The Rules of the Roost by Effective Discipline Inspired by dedicated teachers around the country, this article gives families detailed instructions for creating an effective discipline plan.
You have been driving for hours on a straight highway. Suddenly, you see lights flashing behind you. You pull off the road to let the officer pass, only to realize he has pulled over, too. You are sure you must have a burned out taillight, or some other minor infraction, when he asks you to get out of the car. He removes the handcuffs from his belt and begins reading you your rights. As he shields your head from the backseat doorway, you ask him why you are being arrested. He replies that you have broken the speed limit. But there were no signs posted, you plead, I didn’t know what the limit was. His response? Tell it to the judge.
Most would agree that you were treated unfairly, yet this is what we do to our children every day. We enforce rules that were never posted, because the child should have known better.
In order for your children to follow the rules, they need to know them. Whether your child is eighteen months or eighteen years, it is important to establish rules and consequences and enforce them consistently. The best way to do this is with a family discipline plan.
The benefits of a discipline plan far outweigh the initial effort required. Your children will understand the rules and expect appropriate consequences, making discipline an objective occurrence rather than something done in the heat of anger and frustration. Also, because everyone is directly involved in the creation of the rules and consequences, all family members will have a stake in the plan’s success. Taking the time initially allows the plan to be easily updated as your family continues to grow and change. Below are the steps to developing a family discipline plan. Remember, this family plan requires input from the entire family.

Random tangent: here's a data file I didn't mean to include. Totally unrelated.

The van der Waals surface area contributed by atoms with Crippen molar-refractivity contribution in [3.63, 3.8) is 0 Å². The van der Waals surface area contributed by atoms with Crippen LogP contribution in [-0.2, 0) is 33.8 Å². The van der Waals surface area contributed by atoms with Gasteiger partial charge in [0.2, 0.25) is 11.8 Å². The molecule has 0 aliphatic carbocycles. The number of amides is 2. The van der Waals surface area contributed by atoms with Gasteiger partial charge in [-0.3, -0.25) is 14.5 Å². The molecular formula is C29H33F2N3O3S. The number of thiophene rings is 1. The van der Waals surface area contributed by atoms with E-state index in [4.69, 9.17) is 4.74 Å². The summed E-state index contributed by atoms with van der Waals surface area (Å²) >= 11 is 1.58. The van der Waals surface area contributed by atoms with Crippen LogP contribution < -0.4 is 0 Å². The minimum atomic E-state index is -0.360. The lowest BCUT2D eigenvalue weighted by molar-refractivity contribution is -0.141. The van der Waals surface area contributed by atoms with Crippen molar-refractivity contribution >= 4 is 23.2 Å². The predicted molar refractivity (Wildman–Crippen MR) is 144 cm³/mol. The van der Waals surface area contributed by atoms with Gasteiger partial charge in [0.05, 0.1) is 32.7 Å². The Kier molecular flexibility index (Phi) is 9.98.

Decide which behaviors you can live with and which you cannot.
- 1 Schedule a family meeting.
- 2 Making the Rules.
This is something to be done by the adults in the household before a family meeting is held. Oftentimes parents will have differing opinions of what is acceptable. For instance, mom may allow the children to jump on their beds, while dad scolds for the same behavior. It is vital that the adults of the household provide a unified front so the rules are always consistent. Set aside time to think about and talk about all of the times you have disciplined your children, then decide and write down the behaviors you would most like to change. Keep in mind that your children are children and make your expectations consistent with their abilities.